Notes:   Perspective distortion is quite noticeable in this photograph. It's amazing how everything comes into view at 10mm.
Backyard field
Subject:   Backyard
Shutter Speed:   1/250 sec
F-Stop:   f/10.0
ISO Speed:   100
Focal Length:   10.0 mm
Notes:   View from the northern hillside overlooking Moreno Valley.
All the photographs above have been taken in jpeg mode, and reduced 50% in Photoshop with moderate jpeg compression to conserve disk space and bandwidth. Camera was handheld using autofocus (unless otherwise noted). No color corrections, level adjustments, sharpening or croppings were made.

Canon's EF-S 10-22mm f/3.5-4.5 USM is a solid, impressively built lens. It's wide depth of field allows objects/subjects to be clearly in focus from a few feet away to infinity. The pictures are very sharp from corner to corner and, with minimal distortions, it is perfectly suited for architectural photography.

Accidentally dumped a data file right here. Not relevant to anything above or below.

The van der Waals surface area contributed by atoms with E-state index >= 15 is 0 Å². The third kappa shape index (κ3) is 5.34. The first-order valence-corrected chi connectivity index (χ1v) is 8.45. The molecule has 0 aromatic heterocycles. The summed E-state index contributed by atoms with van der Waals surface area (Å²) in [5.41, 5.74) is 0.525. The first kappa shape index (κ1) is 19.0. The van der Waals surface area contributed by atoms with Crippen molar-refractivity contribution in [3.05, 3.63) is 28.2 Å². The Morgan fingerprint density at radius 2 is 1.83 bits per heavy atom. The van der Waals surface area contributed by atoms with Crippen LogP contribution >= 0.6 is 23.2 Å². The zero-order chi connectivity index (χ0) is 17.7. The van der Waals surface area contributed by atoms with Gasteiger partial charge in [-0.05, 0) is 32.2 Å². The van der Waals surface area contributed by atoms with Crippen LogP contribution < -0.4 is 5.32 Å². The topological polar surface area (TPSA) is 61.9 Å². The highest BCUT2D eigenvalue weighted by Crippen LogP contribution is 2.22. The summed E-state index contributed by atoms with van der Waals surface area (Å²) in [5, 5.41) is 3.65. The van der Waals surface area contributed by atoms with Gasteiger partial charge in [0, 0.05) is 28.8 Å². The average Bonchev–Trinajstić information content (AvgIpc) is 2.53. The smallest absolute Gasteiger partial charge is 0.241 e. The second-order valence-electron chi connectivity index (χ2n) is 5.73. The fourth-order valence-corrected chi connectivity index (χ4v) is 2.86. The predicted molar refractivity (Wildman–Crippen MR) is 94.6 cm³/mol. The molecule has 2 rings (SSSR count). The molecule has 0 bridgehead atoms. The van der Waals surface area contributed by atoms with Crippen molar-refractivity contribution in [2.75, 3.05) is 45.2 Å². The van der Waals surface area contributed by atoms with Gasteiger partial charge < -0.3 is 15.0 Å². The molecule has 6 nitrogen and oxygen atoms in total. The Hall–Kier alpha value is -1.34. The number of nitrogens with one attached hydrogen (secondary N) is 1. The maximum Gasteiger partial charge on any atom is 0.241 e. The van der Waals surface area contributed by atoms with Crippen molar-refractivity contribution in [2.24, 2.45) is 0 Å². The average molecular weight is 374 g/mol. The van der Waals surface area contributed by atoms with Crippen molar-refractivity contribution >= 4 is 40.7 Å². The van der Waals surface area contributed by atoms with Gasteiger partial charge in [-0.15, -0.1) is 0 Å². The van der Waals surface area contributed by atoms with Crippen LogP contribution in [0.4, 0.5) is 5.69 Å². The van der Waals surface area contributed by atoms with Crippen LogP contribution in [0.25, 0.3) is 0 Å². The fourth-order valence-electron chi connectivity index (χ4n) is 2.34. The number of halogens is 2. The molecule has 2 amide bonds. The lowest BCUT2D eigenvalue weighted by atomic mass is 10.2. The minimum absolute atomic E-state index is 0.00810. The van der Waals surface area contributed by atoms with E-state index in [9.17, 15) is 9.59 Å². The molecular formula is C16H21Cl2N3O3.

I soon learned that this lens is not the type for all around shooting. You are limited to super-wide to wide angles, so portrait shots are definitely out of the question (although I have done some, with interesting results - it's the amateur in me). For me, it is not a "must have" lens but, in certain situations, it does come in handy. If you're and architectural and/or landscape photographer or, you are constantly shooting in situations where you need to capture as much of a scenery as possible in a photograph, then, the EF-S 10-22mm f/3.5-4.5 USM may be the "must have" lens for you.

My one wish is that this lens had IS (image stabilization).

My second wish is that the rest of my Canon lenses were constructed with the same solid, quality build as this one.


Gary Kawamura